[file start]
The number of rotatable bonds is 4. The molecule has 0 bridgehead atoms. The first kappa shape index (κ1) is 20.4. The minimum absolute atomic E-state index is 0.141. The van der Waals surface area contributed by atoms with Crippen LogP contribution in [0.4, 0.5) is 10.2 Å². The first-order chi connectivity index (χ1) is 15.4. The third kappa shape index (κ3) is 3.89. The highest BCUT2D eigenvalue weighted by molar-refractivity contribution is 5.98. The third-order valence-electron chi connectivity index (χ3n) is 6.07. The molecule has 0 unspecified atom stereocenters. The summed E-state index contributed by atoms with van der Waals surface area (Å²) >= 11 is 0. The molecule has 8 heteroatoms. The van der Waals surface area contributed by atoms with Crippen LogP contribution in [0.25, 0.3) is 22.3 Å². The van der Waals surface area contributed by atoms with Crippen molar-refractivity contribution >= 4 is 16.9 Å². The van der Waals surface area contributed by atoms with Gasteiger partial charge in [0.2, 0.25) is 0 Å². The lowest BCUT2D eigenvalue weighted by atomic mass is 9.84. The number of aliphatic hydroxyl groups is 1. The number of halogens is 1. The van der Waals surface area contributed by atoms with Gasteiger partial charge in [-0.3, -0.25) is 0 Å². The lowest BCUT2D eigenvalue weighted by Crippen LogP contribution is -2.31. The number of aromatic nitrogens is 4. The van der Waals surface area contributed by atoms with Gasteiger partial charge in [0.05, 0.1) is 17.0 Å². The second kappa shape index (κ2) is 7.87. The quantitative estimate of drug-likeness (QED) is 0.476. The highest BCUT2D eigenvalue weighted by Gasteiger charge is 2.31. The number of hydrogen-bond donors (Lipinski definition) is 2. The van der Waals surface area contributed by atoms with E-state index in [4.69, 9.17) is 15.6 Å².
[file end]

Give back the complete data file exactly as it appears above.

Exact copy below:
The number of rotatable bonds is 4. The molecule has 0 bridgehead atoms. The first kappa shape index (κ1) is 20.4. The minimum absolute atomic E-state index is 0.141. The van der Waals surface area contributed by atoms with Crippen LogP contribution in [0.4, 0.5) is 10.2 Å². The first-order chi connectivity index (χ1) is 15.4. The third kappa shape index (κ3) is 3.89. The highest BCUT2D eigenvalue weighted by molar-refractivity contribution is 5.98. The third-order valence-electron chi connectivity index (χ3n) is 6.07. The molecule has 0 unspecified atom stereocenters. The summed E-state index contributed by atoms with van der Waals surface area (Å²) >= 11 is 0. The molecule has 8 heteroatoms. The van der Waals surface area contributed by atoms with Crippen LogP contribution in [0.25, 0.3) is 22.3 Å². The van der Waals surface area contributed by atoms with Crippen molar-refractivity contribution >= 4 is 16.9 Å². The van der Waals surface area contributed by atoms with Gasteiger partial charge in [0.2, 0.25) is 0 Å². The lowest BCUT2D eigenvalue weighted by atomic mass is 9.84. The number of aliphatic hydroxyl groups is 1. The number of halogens is 1. The van der Waals surface area contributed by atoms with Gasteiger partial charge in [-0.3, -0.25) is 0 Å². The lowest BCUT2D eigenvalue weighted by Crippen LogP contribution is -2.31. The number of aromatic nitrogens is 4. The van der Waals surface area contributed by atoms with Gasteiger partial charge in [0.05, 0.1) is 17.0 Å². The second kappa shape index (κ2) is 7.87. The quantitative estimate of drug-likeness (QED) is 0.476. The highest BCUT2D eigenvalue weighted by Gasteiger charge is 2.31. The number of hydrogen-bond donors (Lipinski definition) is 2. The van der Waals surface area contributed by atoms with E-state index in [4.69, 9.17) is 15.6 Å².